Some things to include in your emergency kit:
-electrolyte solution for overly stressed rabbits (Pedialyte)
-small bag of rolled oats for stressed rabbits (prevents loose stools)
-ID card for every rabbit with their name, photo, tattoo #, your information, vet information
Ready for evacuation at a moment’s notice!
3. Always have extra feed on hand.
My feed is kept in a bin that is easy to grab and take with me if necessary. Don’t get caught in an emergency without rabbit food (or the ability to go get it). When you buy your feed make sure you always have 1 bag in storage. Just rotate your bags as old, moldy feed is just as bad as no feed. Have a garbage bag on hand that you can fill with hay to take with you. On another note, rabbits can just survive on hay for a short while if necessary. As mentioned before, have enough water to supply your rabbits for 3 days and bring with you in case of evacuation.
4. Get friendly.
This is where knowing your fellow local breeders/rabbit folk may be essential to the well-being of your rabbits. Have a contact already established beforehand that is able to house your rabbits for you in case of evacuation. Placing your rabbit in a boarding facility among other animals would be very stressful in an already stress-filled situation…not a good idea. This can also just be someone with the facilities to keep them safe and is able to take in a bunch of rabbits. The latter may be a better option to avoid possibly disease transmission between rabbitries. Have this relationship in place well before you ever need to use it and reciprocate the favor if you are able. These relationships can be life-savers and can give you peace of mind even in other situations such as a move or other life event (such as family illness) in which you may not be able to care for your rabbits for an extended period.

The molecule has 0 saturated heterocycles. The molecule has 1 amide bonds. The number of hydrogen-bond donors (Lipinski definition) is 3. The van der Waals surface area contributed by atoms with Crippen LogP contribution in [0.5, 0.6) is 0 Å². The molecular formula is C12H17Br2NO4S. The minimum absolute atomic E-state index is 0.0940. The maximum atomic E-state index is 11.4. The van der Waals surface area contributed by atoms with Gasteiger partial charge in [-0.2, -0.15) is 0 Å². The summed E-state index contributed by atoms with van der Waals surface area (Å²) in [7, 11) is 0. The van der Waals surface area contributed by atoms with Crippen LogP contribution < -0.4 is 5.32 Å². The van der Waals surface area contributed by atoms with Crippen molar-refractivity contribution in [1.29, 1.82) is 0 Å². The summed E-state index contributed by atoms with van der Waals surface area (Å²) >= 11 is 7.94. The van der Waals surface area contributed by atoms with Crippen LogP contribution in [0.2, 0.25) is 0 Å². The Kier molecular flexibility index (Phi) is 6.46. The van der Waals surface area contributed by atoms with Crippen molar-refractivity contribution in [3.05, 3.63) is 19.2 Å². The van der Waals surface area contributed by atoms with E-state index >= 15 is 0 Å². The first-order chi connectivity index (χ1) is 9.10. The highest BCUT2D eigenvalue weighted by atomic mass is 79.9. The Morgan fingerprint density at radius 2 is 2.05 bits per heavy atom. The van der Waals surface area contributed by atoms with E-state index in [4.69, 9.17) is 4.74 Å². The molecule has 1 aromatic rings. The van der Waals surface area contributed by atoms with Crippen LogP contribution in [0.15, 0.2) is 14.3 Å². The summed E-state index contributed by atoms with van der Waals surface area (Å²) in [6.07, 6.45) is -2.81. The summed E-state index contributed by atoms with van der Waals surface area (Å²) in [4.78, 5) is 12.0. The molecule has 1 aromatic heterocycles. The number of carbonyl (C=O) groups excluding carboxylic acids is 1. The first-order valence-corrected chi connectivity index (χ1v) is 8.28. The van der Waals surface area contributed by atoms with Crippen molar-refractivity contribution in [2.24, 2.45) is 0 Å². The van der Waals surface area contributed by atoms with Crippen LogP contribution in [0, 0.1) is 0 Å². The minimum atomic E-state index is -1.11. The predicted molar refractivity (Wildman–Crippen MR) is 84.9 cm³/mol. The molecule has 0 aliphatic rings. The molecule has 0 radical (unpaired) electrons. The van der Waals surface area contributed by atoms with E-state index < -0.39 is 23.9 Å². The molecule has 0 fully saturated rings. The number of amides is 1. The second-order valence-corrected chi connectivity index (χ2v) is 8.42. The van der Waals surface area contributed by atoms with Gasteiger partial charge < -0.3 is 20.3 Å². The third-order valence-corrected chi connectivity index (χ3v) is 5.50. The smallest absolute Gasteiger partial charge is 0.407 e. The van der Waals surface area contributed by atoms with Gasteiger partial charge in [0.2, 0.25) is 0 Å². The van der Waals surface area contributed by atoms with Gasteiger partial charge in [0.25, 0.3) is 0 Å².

A prepared rabbitry has relaxed rabbits even in the worst weather!
5. Have ID cards for every rabbit.
Have your pedigrees and rabbit records all together in one binder so you can grab it easily or store it safely all in one place. For emergencies, have 2 sets of ID cards or information sheets on all the rabbits you own. Have one set for your records and another set to give away. It is also useful to have this information saved on your computer and uploaded to the internet so it can be accessed anywhere such as google docs. These cards or sheets should have the rabbits name, a photo, identifying marks such as their tattoo number, your basic information and your veterinarians contact information. On their carriers it is easy to attach your rabbitry business card and your vet’s business card which covers the important basics! In case you are evacuated and the rabbits are left behind, these cards will be life-savers if rescue workers have to go in and get them. Of course if you are prepared then hopefully you would have evacuated the rabbits long before it gets to this point.
Have your emergency kit ready now and extra feed/water on hand. Have a plan for every weather condition. Don’t wait until the threat of weather makes you take action. Keep updated as the storms pass through your area and make the decision to act before rather than later. Evacuating many animals on top of your family will take extra time and it is better to be over-cautious than to have regret. Risking your life over saving your animals is a choice I never want to have to make. If there is a serious chance you think you will have to be moved from your home then do it before the authorities issue the evacuation.
Do you have any other suggestions/tips?
How did everyone weather the storm?
Max snuggled in for the storm.